If there is significant temperature difference between indoor air and outdoor air, will that significantly increase the rate of air exchange?

There would be heat diffusion, of course, but heat diffusion occurs even without the exchange of fluid parcels between each environment.

We do know that cold air tends to be denser than warm air, and that pressure differences drive the exchange of fluid parcels. But let's assume that there is no pressure difference for the sake of this question.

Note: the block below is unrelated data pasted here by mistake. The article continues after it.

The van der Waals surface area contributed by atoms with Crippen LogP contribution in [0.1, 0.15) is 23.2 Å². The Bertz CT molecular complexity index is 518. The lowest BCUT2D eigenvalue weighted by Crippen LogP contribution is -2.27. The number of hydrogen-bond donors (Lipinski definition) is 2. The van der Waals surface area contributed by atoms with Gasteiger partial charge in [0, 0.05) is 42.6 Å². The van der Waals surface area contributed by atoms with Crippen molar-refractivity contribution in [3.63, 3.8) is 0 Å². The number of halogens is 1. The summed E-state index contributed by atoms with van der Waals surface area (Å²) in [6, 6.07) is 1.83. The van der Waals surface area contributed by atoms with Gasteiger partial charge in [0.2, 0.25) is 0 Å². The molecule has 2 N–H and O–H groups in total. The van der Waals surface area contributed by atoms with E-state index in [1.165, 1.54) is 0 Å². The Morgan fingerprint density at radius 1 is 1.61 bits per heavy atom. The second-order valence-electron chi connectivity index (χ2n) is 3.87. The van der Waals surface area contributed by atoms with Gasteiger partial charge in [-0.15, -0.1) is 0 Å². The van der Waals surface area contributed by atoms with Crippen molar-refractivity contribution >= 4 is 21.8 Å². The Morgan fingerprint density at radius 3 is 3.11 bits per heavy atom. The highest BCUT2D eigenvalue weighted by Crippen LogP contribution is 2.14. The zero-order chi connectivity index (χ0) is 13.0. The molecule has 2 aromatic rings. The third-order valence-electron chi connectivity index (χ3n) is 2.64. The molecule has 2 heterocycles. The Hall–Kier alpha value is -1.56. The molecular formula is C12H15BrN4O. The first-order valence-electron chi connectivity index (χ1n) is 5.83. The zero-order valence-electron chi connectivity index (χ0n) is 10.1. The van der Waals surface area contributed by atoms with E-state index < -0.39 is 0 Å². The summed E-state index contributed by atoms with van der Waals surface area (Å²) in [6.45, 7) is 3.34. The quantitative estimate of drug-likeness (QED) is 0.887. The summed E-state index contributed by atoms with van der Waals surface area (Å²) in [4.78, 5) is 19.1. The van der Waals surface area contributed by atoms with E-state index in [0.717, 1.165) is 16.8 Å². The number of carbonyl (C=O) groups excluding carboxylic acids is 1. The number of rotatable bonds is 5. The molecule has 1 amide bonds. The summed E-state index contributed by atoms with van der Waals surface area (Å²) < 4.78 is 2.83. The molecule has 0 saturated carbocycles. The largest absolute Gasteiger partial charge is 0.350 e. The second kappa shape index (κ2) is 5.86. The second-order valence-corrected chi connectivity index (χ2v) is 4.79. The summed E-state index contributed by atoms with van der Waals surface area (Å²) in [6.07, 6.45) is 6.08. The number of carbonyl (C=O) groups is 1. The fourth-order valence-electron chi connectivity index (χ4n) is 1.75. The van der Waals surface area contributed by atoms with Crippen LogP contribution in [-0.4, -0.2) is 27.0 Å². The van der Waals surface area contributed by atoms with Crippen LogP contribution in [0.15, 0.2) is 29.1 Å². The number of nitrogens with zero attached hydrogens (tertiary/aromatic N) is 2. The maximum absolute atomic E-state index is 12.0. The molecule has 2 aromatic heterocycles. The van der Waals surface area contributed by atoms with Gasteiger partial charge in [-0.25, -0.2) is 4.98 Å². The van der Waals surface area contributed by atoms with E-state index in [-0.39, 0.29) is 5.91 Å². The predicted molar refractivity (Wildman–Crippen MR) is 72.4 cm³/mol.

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In Rayleigh-Bénard instability the fluid at the bottom is heated, this have for effect to decrease the density of the fluid at the bottom, when the gradient become strong enough the instability take place. So yes the fluid have larger density at the top and lower density at the bottom. Using the Boussinesq approximation, the relation used between the density and the temperature is $\rho=\rho_0 \beta T$ with $\rho_0$ the characteristic density, $\beta$ the thermal coefficient (negatif) and $T$ the temperature fluctuation. – aberration Nov 3 '12 at 21:02